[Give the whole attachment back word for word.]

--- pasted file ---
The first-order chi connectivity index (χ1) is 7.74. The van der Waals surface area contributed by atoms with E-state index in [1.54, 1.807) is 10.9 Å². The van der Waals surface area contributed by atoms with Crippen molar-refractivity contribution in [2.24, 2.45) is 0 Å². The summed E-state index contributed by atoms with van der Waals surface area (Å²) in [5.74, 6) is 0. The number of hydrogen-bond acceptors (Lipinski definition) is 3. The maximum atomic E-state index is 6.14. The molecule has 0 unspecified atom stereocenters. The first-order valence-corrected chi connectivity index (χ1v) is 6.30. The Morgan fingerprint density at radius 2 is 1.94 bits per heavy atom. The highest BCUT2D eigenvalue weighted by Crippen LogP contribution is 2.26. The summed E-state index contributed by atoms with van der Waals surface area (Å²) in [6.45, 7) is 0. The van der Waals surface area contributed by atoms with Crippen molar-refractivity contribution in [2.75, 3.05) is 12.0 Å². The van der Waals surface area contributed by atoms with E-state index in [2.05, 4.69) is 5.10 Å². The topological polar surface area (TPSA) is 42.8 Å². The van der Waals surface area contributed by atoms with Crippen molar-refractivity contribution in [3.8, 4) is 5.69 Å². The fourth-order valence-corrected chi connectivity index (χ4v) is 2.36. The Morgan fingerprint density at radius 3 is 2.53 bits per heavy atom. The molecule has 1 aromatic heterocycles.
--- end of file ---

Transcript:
The first-order chi connectivity index (χ1) is 7.74. The van der Waals surface area contributed by atoms with E-state index in [1.54, 1.807) is 10.9 Å². The van der Waals surface area contributed by atoms with Crippen molar-refractivity contribution in [2.24, 2.45) is 0 Å². The summed E-state index contributed by atoms with van der Waals surface area (Å²) in [5.74, 6) is 0. The number of hydrogen-bond acceptors (Lipinski definition) is 3. The maximum atomic E-state index is 6.14. The molecule has 0 unspecified atom stereocenters. The first-order valence-corrected chi connectivity index (χ1v) is 6.30. The Morgan fingerprint density at radius 2 is 1.94 bits per heavy atom. The highest BCUT2D eigenvalue weighted by Crippen LogP contribution is 2.26. The summed E-state index contributed by atoms with van der Waals surface area (Å²) in [6.45, 7) is 0. The van der Waals surface area contributed by atoms with Crippen molar-refractivity contribution in [2.75, 3.05) is 12.0 Å². The van der Waals surface area contributed by atoms with E-state index in [2.05, 4.69) is 5.10 Å². The topological polar surface area (TPSA) is 42.8 Å². The van der Waals surface area contributed by atoms with Crippen molar-refractivity contribution in [3.8, 4) is 5.69 Å². The fourth-order valence-corrected chi connectivity index (χ4v) is 2.36. The Morgan fingerprint density at radius 3 is 2.53 bits per heavy atom. The molecule has 1 aromatic heterocycles.